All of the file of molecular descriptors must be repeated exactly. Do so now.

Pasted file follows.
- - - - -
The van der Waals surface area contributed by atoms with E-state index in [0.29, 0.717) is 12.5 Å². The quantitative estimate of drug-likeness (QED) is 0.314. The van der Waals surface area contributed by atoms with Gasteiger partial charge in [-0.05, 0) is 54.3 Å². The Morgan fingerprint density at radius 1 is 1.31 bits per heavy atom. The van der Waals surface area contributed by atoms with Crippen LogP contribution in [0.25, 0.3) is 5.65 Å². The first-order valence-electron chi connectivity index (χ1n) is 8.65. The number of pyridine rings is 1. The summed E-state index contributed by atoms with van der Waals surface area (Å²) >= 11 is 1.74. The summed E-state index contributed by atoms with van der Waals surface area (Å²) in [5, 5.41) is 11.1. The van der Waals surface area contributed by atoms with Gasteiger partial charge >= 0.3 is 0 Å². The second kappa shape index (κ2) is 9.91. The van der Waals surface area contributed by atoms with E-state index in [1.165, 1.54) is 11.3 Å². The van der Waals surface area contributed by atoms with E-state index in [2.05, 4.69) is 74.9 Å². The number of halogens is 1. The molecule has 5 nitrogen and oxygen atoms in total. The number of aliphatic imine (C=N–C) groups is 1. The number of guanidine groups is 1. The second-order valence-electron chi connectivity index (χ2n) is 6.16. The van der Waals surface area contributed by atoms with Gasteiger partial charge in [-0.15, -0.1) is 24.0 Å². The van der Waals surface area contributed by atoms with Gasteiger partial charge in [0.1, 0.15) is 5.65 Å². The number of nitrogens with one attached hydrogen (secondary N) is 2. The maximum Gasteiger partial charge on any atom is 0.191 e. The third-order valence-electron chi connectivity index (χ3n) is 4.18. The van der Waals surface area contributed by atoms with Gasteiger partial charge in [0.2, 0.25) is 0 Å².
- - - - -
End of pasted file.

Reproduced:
The van der Waals surface area contributed by atoms with E-state index in [0.29, 0.717) is 12.5 Å². The quantitative estimate of drug-likeness (QED) is 0.314. The van der Waals surface area contributed by atoms with Gasteiger partial charge in [-0.05, 0) is 54.3 Å². The Morgan fingerprint density at radius 1 is 1.31 bits per heavy atom. The van der Waals surface area contributed by atoms with Crippen LogP contribution in [0.25, 0.3) is 5.65 Å². The first-order valence-electron chi connectivity index (χ1n) is 8.65. The number of pyridine rings is 1. The summed E-state index contributed by atoms with van der Waals surface area (Å²) >= 11 is 1.74. The summed E-state index contributed by atoms with van der Waals surface area (Å²) in [5, 5.41) is 11.1. The van der Waals surface area contributed by atoms with Gasteiger partial charge >= 0.3 is 0 Å². The second kappa shape index (κ2) is 9.91. The van der Waals surface area contributed by atoms with E-state index in [1.165, 1.54) is 11.3 Å². The van der Waals surface area contributed by atoms with E-state index in [2.05, 4.69) is 74.9 Å². The number of halogens is 1. The molecule has 5 nitrogen and oxygen atoms in total. The number of aliphatic imine (C=N–C) groups is 1. The number of guanidine groups is 1. The second-order valence-electron chi connectivity index (χ2n) is 6.16. The van der Waals surface area contributed by atoms with Gasteiger partial charge in [-0.15, -0.1) is 24.0 Å². The van der Waals surface area contributed by atoms with Gasteiger partial charge in [0.1, 0.15) is 5.65 Å². The number of nitrogens with one attached hydrogen (secondary N) is 2. The maximum Gasteiger partial charge on any atom is 0.191 e. The third-order valence-electron chi connectivity index (χ3n) is 4.18. The van der Waals surface area contributed by atoms with Gasteiger partial charge in [0.2, 0.25) is 0 Å².